In fact, all this week Lo has been profiled by KevinNottingham with a ton of great content, including an interview with Binary Star about Masters of the Universe, audio commentary by Lo on his favorite tracks, Lo’s announcement of his new group The Autocons, and much more. Christmas seriously came early. Check it out, and as always, stay tuned to The (new) Beest.
I knew nothing of One Be Lo’s latest record, Labor, until the day before it was set to release. Spotted a tweet, of all things, mentioning that the record was scheduled to drop the next day. Talk about being blindsided. The moment midnight, September 6th hit I was F5-ing his Bandcamp like a madman, waiting for the record to drop.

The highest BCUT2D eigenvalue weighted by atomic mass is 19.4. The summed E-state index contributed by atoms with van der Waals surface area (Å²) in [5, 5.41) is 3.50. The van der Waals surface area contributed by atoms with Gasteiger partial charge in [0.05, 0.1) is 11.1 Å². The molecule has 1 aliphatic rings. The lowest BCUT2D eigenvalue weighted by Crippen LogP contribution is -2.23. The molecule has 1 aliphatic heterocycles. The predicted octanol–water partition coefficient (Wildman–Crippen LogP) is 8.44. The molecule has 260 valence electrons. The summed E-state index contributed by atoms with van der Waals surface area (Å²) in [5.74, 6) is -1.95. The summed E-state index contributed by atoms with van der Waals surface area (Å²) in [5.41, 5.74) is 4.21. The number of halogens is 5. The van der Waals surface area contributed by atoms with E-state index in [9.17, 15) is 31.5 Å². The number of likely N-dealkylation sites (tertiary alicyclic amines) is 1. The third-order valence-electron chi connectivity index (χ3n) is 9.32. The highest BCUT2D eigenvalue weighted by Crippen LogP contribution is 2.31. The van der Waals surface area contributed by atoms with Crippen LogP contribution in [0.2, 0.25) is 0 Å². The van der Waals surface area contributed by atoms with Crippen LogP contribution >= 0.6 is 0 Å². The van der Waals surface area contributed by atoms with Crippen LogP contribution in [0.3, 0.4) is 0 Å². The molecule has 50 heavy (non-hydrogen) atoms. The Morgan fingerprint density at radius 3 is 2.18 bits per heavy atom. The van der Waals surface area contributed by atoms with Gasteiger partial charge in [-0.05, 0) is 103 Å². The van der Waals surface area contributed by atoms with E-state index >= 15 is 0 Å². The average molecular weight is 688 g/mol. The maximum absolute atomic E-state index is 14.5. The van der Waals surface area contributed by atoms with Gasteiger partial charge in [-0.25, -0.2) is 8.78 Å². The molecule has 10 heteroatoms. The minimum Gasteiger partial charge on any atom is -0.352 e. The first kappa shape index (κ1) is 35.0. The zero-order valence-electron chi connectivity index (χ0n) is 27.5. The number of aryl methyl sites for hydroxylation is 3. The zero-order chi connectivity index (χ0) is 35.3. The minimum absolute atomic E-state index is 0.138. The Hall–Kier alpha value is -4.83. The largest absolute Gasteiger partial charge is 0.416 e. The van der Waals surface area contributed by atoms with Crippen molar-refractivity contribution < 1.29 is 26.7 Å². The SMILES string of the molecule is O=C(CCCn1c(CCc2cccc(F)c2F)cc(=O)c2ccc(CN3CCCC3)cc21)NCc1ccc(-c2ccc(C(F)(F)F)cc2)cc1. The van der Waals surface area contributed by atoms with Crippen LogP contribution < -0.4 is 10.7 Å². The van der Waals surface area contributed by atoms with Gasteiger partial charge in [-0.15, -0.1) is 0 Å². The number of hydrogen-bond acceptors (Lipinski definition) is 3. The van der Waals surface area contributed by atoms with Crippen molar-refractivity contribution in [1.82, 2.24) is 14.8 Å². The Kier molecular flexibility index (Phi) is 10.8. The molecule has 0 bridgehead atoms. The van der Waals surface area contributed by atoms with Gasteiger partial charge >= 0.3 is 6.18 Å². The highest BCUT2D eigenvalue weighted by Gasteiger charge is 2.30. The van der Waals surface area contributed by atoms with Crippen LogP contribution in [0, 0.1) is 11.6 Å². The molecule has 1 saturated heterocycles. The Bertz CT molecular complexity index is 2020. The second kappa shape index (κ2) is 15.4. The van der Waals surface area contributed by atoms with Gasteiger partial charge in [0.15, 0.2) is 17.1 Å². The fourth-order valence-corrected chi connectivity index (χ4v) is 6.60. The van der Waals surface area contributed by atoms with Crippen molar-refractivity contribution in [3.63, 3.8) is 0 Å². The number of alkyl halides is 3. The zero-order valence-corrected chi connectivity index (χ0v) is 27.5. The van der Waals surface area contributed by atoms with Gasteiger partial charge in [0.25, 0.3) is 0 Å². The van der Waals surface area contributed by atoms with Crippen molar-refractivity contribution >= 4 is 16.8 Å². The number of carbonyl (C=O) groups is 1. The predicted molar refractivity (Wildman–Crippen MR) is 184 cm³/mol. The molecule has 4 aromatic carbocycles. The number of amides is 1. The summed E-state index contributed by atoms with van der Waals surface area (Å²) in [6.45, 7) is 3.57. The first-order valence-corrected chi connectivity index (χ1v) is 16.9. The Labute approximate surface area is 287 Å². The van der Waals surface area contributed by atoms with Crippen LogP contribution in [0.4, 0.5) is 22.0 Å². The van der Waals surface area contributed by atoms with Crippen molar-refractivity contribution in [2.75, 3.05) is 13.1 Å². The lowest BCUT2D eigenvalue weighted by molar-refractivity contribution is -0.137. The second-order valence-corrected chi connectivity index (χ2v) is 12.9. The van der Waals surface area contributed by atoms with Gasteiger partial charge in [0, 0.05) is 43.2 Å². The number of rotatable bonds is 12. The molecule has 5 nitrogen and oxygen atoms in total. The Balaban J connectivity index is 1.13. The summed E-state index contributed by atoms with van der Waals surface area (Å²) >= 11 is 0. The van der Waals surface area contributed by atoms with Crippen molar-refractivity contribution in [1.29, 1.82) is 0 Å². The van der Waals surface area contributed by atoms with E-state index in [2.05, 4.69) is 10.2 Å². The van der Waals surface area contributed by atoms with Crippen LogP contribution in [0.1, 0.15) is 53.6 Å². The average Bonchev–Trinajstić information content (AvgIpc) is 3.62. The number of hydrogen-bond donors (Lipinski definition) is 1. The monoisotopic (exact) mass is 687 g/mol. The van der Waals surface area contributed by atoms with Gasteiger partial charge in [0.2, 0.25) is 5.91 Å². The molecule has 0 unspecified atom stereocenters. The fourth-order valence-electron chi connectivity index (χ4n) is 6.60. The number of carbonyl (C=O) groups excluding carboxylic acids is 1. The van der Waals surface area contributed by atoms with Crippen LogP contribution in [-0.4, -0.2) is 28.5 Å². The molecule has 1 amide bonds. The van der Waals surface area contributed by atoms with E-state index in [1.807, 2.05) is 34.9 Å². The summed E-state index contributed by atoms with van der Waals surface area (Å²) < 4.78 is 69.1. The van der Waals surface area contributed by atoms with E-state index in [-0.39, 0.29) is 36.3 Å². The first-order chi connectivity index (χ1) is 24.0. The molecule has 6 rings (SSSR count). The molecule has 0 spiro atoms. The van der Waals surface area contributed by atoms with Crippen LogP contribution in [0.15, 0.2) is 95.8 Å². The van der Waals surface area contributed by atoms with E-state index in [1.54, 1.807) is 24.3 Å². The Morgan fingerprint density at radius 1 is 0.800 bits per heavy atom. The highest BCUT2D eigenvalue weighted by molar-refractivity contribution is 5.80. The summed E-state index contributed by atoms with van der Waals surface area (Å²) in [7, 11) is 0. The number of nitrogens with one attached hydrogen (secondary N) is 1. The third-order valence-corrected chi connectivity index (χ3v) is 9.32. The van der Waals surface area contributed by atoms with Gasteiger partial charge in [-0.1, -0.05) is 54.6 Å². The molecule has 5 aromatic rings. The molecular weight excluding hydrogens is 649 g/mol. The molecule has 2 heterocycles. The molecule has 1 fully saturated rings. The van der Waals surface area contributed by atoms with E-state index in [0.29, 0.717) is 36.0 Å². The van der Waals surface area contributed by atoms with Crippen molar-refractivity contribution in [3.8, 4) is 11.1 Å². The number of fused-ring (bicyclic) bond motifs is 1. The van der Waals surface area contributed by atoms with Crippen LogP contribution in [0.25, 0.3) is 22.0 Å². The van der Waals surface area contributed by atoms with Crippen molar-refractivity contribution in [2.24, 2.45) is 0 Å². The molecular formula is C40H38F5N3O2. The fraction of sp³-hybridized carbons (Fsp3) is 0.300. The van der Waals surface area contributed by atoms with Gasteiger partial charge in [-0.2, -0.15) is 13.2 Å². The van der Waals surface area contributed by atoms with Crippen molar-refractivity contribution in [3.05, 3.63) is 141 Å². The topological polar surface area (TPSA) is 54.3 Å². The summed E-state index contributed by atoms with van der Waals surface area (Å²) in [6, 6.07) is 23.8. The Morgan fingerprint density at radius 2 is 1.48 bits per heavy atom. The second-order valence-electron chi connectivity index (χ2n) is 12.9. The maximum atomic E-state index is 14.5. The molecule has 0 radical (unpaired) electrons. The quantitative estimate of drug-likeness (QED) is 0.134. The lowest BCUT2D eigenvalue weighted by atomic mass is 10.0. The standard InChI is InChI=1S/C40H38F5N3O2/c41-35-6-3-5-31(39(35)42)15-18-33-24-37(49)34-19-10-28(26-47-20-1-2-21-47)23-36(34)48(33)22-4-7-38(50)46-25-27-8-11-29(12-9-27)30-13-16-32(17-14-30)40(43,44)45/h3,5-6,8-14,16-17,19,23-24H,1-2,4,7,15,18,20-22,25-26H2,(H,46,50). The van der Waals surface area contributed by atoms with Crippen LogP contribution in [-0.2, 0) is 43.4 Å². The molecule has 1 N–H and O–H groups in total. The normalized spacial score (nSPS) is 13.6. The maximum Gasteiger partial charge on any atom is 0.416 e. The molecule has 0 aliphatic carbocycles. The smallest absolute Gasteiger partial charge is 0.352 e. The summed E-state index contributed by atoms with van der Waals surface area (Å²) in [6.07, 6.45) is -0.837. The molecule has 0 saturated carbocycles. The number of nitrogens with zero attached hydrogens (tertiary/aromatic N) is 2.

Now, I’ve covered Lo at least three times before on the ‘Beest. Two tracks from his incredible 2005 record S.O.N.O.G.R.A.M. and a joint with fellow Michigan emcee Senim Silla as part of the duo Binary Star, from their classic record Masters of the Universe. Lo is seriously one of my most favorite emcees of all time. and I mean that in a Kanye-esque “all time.” What makes Lo awesome to me is that he’s an intelligent emcee with a lot to say and a lot of wisdom, yes, wisdom, to impart to listeners. As well, he’s a fantastic rhymer with his intricate wordplay and a knack to create rhymes which will have you repeating two or three times to fully get it. I fell quite hard for S.O.N.O.G.R.A.M., a terrific record on all counts, and began the long, long wait for new content (I wasn’t crazy about ‘07’s The Rebirth).